On the Aging Clarinetist

My best friend and duo partner, Diane, and I have been traveling together to rehearse and perform for many of our almost forty years of friendship. Right now we are in the mountains of western North Carolina, enjoying a lovely cabin as we celebrate the end of Diane’s third battle with cancer, rehearse for our upcoming performances, and get (hopefully) a lot of work done for our professional organization- even as we fight very unreliable wifi. It’s always a gift to be together, but we have begun to laugh about the changes in our bodies over the years, brought on by age and -for Diane- awful chemotherapy treatments.

We always try to approach things with humor, so here are some things we’ve noticed about the aging clarinetist…that would be us. As my mom often said, “Gettin old ain’t for sissies!” Boy, as I approach sixty next year was she ever right.

Wow…we’re we ever that young? Diane is on the right.

In our younger days while traveling or visiting each other, we walked for miles, shopped all day, drank moonshine (okay, that was only once a long time ago in North Carolina), ate whatever we wanted, and stayed up into the wee hours talking, laughing, and dreaming. Nothing could stop us as we busted our tails to build our careers and grow as musicians and artists.

Our Amicitia Duo. In Latin, Amicitia means friendship.

Now, let’s contrast that with this trip many years later. When we were at my home before heading to North Carolina, we sat at my desk working on one of the a handbooks for our organization. I had difficulty seeing because I was just far enough from the computer. My sister Linda warned me that my eyes would start to go once I hit my forties. She wasn’t kidding around. I’ve also suffered some pretty serious hearing loss from years of playing in loud orchestras and bands for so many years, as no one really knew that we should be proactively protecting our hearing while in those situations back then. Waaay back then. This results in me saying a lot of, What? Pardon? and I’m so sorry- can you say that again? My mom’s joke about that was saying, Ehh? Ya’ say ya’ caught twenty? You have to put your hand up to your ear as you say it for more authenticity, just so that you know. I have no real idea what that means, but it was super funny the way she’d say it like a deaf old country granny and then giggle. God, I miss her.

Heavy D!

Back to the working at the desk part; we both stood up (or tried to) after sitting for a couple of hours. Diane was bent over, exclaiming over her swollen knee and her hands and feet that are numb and tingly from chemo-induced neuropathy. I was moaning about my back and knee. We broke up laughing at what we are becoming as the years pass by. You might as well laugh as cry, right? This now happens most anytime one of us attempts to stand up after sitting a bit. We have gray hair, we each have scars from stem to stern from surgeries- or as we like to call them, ‘Badges of Life’. We don’t sleep well (but go to bed earlier and earlier each year), our joints ache, and my back goes out on a whim. The strongest thing we drink now is diet root beer. Our memory gets a bit murky at times and we also do something we swore we’d never do; we talk about our aches and pains and doctor appointments. We have become our parents.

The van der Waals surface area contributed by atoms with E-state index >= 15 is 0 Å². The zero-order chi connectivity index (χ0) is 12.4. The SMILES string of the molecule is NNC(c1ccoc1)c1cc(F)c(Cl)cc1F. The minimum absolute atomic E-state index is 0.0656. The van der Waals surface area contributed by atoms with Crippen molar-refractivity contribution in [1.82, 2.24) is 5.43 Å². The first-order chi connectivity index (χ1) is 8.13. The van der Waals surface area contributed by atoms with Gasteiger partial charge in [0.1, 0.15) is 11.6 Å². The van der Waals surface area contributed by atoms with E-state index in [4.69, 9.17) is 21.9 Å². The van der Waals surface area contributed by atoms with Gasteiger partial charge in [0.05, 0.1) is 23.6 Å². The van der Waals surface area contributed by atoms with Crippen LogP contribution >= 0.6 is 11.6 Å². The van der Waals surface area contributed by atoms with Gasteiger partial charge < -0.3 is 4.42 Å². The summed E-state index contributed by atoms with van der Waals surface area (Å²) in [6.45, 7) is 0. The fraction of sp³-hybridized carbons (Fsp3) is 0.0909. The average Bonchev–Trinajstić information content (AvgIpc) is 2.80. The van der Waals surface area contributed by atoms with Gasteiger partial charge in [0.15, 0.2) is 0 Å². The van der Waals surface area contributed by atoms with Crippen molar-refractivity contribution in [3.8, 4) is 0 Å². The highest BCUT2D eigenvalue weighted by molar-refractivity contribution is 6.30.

Visiting my soul place, Knottyhead Falls on the upper Nantahala River.

It’s not only our physical bodies; our packing lists have changed, too. In the old days, we’d pack our exercise clothes, vitamins, some fun clothes, all in preparation for an active trip together filled with non-stop fun. Now? Here is a sample list we compiled of all of the necessary travel items we apparently require in our fifties:

Cabin gals

Ahem…In addition to what we used to carry along, we now have a whole new assortment of fun ‘party equipment’; heating pads, full pill boxes packed to the brim with medicines and supplements. We take extra fiber, we have ice bags and knee braces for sore knees and joints. We have CBD creams, BioFreeze, stool softeners, lotions, potions, creams and more. We need our own pillows to be comfortable and socks with grippies to keep us from falling. Comfort is more important than fashion- especially where shoes are concerned. It takes a village for aging clarinetists to travel in comfort. When the hell did this travesty happen?

Cabin dawg

Yes, we need more help to get by these days, but we’ve earned our place as Silver Sisters. We have lived lives filled with love and laughter, but also heartbreaking losses and challenges. I know every wrinkle on my face has come from more laughter than tears. We lean on each other as we need, support the other when one of us is going through dark times. And while we may have to bring extra ‘supplies’ along these days, I can guarantee you that we laughed just as hard or more than we did when we were young; in fact, the laughter is even better now because so much gratitude is wrapped up in it.

We know how precious these times are, that tomorrow is never guaranteed. How much more rich is our laughter, our conversation, how much more poignant our tears are now, thanks to years of sharing our lives in friendship, growing to really know, love, and understand the gift of that relationship. To tell the truth, yeah, it’s great to be young and beautiful, but I’ll take older, wiser, and more seasoned any day- wrinkles be damned. Just pass me that retinol cream, first, okay?

Beautiful mountains.
My soul place.


2 thoughts on “On the Aging Clarinetist

  1. Denise, you and Diane are just beautiful!! I completely understand and could relate to so many things!! I am turning 60 in November and I am trying to embrace it rather than dread it!! Love your writing and sharing!!! Hope to see you one of these days……enjoy the summer!😊

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